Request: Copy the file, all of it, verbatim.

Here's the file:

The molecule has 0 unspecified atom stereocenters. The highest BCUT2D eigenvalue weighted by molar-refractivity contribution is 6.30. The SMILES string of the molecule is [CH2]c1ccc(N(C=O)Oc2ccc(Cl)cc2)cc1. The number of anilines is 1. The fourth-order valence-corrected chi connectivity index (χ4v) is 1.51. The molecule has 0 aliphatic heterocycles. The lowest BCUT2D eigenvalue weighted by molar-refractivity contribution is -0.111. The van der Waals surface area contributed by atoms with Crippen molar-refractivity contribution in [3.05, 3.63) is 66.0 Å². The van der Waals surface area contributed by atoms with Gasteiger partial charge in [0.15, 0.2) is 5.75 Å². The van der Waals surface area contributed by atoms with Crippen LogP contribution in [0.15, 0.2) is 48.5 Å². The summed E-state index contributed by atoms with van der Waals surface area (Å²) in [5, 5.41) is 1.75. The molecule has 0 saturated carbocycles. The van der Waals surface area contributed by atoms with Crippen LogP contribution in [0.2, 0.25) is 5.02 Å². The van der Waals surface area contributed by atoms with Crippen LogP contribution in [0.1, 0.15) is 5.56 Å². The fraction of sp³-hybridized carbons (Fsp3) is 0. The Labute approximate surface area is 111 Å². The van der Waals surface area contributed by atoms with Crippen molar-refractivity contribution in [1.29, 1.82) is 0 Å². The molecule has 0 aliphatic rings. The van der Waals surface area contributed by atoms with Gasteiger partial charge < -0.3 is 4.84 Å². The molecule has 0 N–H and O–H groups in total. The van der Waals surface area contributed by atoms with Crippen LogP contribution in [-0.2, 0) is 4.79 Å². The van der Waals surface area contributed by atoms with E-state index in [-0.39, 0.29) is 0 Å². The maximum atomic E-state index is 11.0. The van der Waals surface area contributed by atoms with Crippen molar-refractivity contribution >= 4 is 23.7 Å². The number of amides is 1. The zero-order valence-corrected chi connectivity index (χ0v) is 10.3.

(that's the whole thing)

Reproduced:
The molecule has 0 unspecified atom stereocenters. The highest BCUT2D eigenvalue weighted by molar-refractivity contribution is 6.30. The SMILES string of the molecule is [CH2]c1ccc(N(C=O)Oc2ccc(Cl)cc2)cc1. The number of anilines is 1. The fourth-order valence-corrected chi connectivity index (χ4v) is 1.51. The molecule has 0 aliphatic heterocycles. The lowest BCUT2D eigenvalue weighted by molar-refractivity contribution is -0.111. The van der Waals surface area contributed by atoms with Crippen molar-refractivity contribution in [3.05, 3.63) is 66.0 Å². The van der Waals surface area contributed by atoms with Gasteiger partial charge in [0.15, 0.2) is 5.75 Å². The van der Waals surface area contributed by atoms with Crippen LogP contribution in [0.15, 0.2) is 48.5 Å². The summed E-state index contributed by atoms with van der Waals surface area (Å²) in [5, 5.41) is 1.75. The molecule has 0 saturated carbocycles. The van der Waals surface area contributed by atoms with Crippen LogP contribution in [0.2, 0.25) is 5.02 Å². The van der Waals surface area contributed by atoms with Crippen LogP contribution in [0.1, 0.15) is 5.56 Å². The fraction of sp³-hybridized carbons (Fsp3) is 0. The Labute approximate surface area is 111 Å². The van der Waals surface area contributed by atoms with Crippen molar-refractivity contribution in [1.29, 1.82) is 0 Å². The molecule has 0 aliphatic rings. The van der Waals surface area contributed by atoms with Gasteiger partial charge < -0.3 is 4.84 Å². The molecule has 0 N–H and O–H groups in total. The van der Waals surface area contributed by atoms with Crippen LogP contribution in [-0.2, 0) is 4.79 Å². The van der Waals surface area contributed by atoms with E-state index in [-0.39, 0.29) is 0 Å². The maximum atomic E-state index is 11.0. The van der Waals surface area contributed by atoms with Crippen molar-refractivity contribution >= 4 is 23.7 Å². The number of amides is 1. The zero-order valence-corrected chi connectivity index (χ0v) is 10.3.